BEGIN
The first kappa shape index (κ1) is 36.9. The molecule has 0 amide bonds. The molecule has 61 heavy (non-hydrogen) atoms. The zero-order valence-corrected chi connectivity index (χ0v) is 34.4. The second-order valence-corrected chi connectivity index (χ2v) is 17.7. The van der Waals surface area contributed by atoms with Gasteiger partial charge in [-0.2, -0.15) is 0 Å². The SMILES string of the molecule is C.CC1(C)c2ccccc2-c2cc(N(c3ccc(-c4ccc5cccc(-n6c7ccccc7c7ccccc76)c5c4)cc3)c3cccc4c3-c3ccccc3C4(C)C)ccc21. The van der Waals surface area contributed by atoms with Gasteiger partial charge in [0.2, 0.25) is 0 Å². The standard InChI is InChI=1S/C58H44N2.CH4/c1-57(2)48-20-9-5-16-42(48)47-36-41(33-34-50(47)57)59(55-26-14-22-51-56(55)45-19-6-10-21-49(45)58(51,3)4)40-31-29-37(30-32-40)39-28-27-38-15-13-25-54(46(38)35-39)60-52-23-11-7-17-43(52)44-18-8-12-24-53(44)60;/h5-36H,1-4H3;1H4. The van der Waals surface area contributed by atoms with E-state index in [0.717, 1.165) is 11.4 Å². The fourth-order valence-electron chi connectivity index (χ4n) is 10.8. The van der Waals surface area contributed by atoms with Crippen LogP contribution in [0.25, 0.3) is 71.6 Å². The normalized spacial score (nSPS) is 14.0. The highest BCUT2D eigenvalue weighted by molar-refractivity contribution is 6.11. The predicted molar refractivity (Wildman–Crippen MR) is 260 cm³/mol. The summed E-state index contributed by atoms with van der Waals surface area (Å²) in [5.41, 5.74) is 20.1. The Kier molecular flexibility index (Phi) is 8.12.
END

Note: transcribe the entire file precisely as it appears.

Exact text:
The first kappa shape index (κ1) is 36.9. The molecule has 0 amide bonds. The molecule has 61 heavy (non-hydrogen) atoms. The zero-order valence-corrected chi connectivity index (χ0v) is 34.4. The second-order valence-corrected chi connectivity index (χ2v) is 17.7. The van der Waals surface area contributed by atoms with Gasteiger partial charge in [-0.2, -0.15) is 0 Å². The SMILES string of the molecule is C.CC1(C)c2ccccc2-c2cc(N(c3ccc(-c4ccc5cccc(-n6c7ccccc7c7ccccc76)c5c4)cc3)c3cccc4c3-c3ccccc3C4(C)C)ccc21. The van der Waals surface area contributed by atoms with Gasteiger partial charge in [0.2, 0.25) is 0 Å². The standard InChI is InChI=1S/C58H44N2.CH4/c1-57(2)48-20-9-5-16-42(48)47-36-41(33-34-50(47)57)59(55-26-14-22-51-56(55)45-19-6-10-21-49(45)58(51,3)4)40-31-29-37(30-32-40)39-28-27-38-15-13-25-54(46(38)35-39)60-52-23-11-7-17-43(52)44-18-8-12-24-53(44)60;/h5-36H,1-4H3;1H4. The van der Waals surface area contributed by atoms with E-state index in [0.717, 1.165) is 11.4 Å². The fourth-order valence-electron chi connectivity index (χ4n) is 10.8. The van der Waals surface area contributed by atoms with Crippen LogP contribution in [0.25, 0.3) is 71.6 Å². The normalized spacial score (nSPS) is 14.0. The highest BCUT2D eigenvalue weighted by molar-refractivity contribution is 6.11. The predicted molar refractivity (Wildman–Crippen MR) is 260 cm³/mol. The summed E-state index contributed by atoms with van der Waals surface area (Å²) in [5.41, 5.74) is 20.1. The Kier molecular flexibility index (Phi) is 8.12.